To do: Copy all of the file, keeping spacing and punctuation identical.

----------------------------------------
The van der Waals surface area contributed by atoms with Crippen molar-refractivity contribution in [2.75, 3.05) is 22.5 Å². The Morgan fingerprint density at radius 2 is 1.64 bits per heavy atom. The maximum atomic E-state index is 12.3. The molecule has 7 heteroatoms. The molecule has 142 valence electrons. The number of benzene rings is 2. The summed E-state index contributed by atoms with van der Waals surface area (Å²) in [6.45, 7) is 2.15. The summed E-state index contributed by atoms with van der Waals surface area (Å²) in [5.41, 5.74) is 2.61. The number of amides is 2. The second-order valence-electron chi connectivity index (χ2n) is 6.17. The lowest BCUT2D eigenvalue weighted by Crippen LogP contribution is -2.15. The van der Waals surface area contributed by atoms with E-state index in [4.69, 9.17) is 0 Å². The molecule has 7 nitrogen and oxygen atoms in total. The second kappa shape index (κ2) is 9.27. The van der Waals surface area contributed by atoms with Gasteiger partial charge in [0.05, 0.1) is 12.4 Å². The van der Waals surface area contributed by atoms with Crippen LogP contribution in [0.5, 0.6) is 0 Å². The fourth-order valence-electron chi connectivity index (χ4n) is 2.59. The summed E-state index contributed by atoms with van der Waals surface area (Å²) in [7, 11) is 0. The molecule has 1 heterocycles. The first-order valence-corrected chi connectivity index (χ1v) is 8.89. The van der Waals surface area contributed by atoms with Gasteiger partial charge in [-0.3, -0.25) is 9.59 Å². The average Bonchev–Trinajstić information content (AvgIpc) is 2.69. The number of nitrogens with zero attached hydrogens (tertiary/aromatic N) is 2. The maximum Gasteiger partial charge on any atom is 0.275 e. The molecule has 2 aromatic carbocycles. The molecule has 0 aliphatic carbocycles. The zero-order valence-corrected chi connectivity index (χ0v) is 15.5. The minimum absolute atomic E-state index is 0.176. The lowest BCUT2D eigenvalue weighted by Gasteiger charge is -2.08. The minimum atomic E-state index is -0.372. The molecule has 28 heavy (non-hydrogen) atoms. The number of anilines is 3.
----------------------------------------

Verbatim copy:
The van der Waals surface area contributed by atoms with Crippen molar-refractivity contribution in [2.75, 3.05) is 22.5 Å². The Morgan fingerprint density at radius 2 is 1.64 bits per heavy atom. The maximum atomic E-state index is 12.3. The molecule has 7 heteroatoms. The molecule has 142 valence electrons. The number of benzene rings is 2. The summed E-state index contributed by atoms with van der Waals surface area (Å²) in [6.45, 7) is 2.15. The summed E-state index contributed by atoms with van der Waals surface area (Å²) in [5.41, 5.74) is 2.61. The number of amides is 2. The second-order valence-electron chi connectivity index (χ2n) is 6.17. The lowest BCUT2D eigenvalue weighted by Crippen LogP contribution is -2.15. The van der Waals surface area contributed by atoms with E-state index in [4.69, 9.17) is 0 Å². The molecule has 7 nitrogen and oxygen atoms in total. The second kappa shape index (κ2) is 9.27. The van der Waals surface area contributed by atoms with Gasteiger partial charge in [0.05, 0.1) is 12.4 Å². The van der Waals surface area contributed by atoms with Crippen LogP contribution in [0.5, 0.6) is 0 Å². The fourth-order valence-electron chi connectivity index (χ4n) is 2.59. The summed E-state index contributed by atoms with van der Waals surface area (Å²) in [7, 11) is 0. The molecule has 1 heterocycles. The first-order valence-corrected chi connectivity index (χ1v) is 8.89. The van der Waals surface area contributed by atoms with Gasteiger partial charge in [-0.3, -0.25) is 9.59 Å². The average Bonchev–Trinajstić information content (AvgIpc) is 2.69. The number of nitrogens with zero attached hydrogens (tertiary/aromatic N) is 2. The maximum Gasteiger partial charge on any atom is 0.275 e. The molecule has 2 aromatic carbocycles. The molecule has 0 aliphatic carbocycles. The zero-order valence-corrected chi connectivity index (χ0v) is 15.5. The minimum absolute atomic E-state index is 0.176. The lowest BCUT2D eigenvalue weighted by Gasteiger charge is -2.08. The minimum atomic E-state index is -0.372. The molecule has 28 heavy (non-hydrogen) atoms. The number of anilines is 3.